Troubled Intiman Theatre Paints Brighter Portrait With $450,000 in Donations

News   Troubled Intiman Theatre Paints Brighter Portrait With $450,000 in Donations
Seattle's Intiman Theatre has announced that it has exceeded its projected fundraising goals thanks to a major $100,000 challenge gift and is transitioning to a new phase of managerial operations.

In mid March executives for the Intiman stated that they were cautiously optimistic about the future of the Tony Award-winning theatre thanks to initial gifts and pledges nearing $175,000, and that the 2011 season would continue as planned.

The organization went public with its $1 million financial crisis in February. It was revealed that the Intiman would need to raise $500,000 by the end of March, in addition to $250,000 by June and another quarter of a million by September in order to continue operations.

An anonymous donor came forward in late March with a $100,000 matching challenge grant (a promise to match dollar-for-dollar all donations toward that sum), allowing the Intiman to raise $200,000 in a short amount of time.

Within six days of the announcement, the Intiman had raised $150,000 from public donations in addition to the promised $100,000 challenge grant. The organization has now raised $450,000 towards its first $500,000 benchmark. Board member Kim Anderson characterized the outpouring of financial support as "a clear signal that encourages us to keep moving forward."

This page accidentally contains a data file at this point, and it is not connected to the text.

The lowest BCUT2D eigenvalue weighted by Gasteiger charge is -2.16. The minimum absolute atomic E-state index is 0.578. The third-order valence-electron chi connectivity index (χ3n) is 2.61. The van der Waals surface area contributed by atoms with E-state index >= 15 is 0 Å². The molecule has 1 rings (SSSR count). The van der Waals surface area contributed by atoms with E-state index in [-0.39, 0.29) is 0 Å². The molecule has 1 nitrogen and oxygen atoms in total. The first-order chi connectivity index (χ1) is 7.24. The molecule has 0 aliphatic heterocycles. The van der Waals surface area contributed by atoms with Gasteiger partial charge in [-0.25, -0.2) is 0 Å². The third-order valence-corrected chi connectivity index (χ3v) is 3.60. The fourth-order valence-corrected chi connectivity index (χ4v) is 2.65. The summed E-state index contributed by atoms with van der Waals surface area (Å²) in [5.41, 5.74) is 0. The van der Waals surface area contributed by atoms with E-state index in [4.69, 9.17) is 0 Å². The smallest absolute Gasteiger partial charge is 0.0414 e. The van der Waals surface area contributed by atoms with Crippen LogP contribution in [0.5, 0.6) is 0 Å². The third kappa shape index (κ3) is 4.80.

The fundraising goal also allows the Intiman to transition from what they describe as "immediate financial repair to longer-range strategic planning," and allows former director of development Melaine Bennett to move on from her current role of acting managing director as of April 8. (She assumed the role following the departure of former managing director Brian Colburn.) Former A Contemporary Theatre managing director Susan Trapnell, of the arts consulting firm Arts Consulting Group, Inc., will be retained as the theatre's management consultant. *

Kate Whoriskey succeeded Tony Award-winning director Bartlett Sher (South Pacific, The Light in the Piazza) as artistic director of the Intiman last March. Sher departed his position to become the resident director of Lincoln Center Theater.

The Intiman staged the world premieres of The Kentucky Cycle and The Light in the Piazza. It was also the first regional company to stage Tony Kushner's two-part epic Angels in America, after its Broadway debut.


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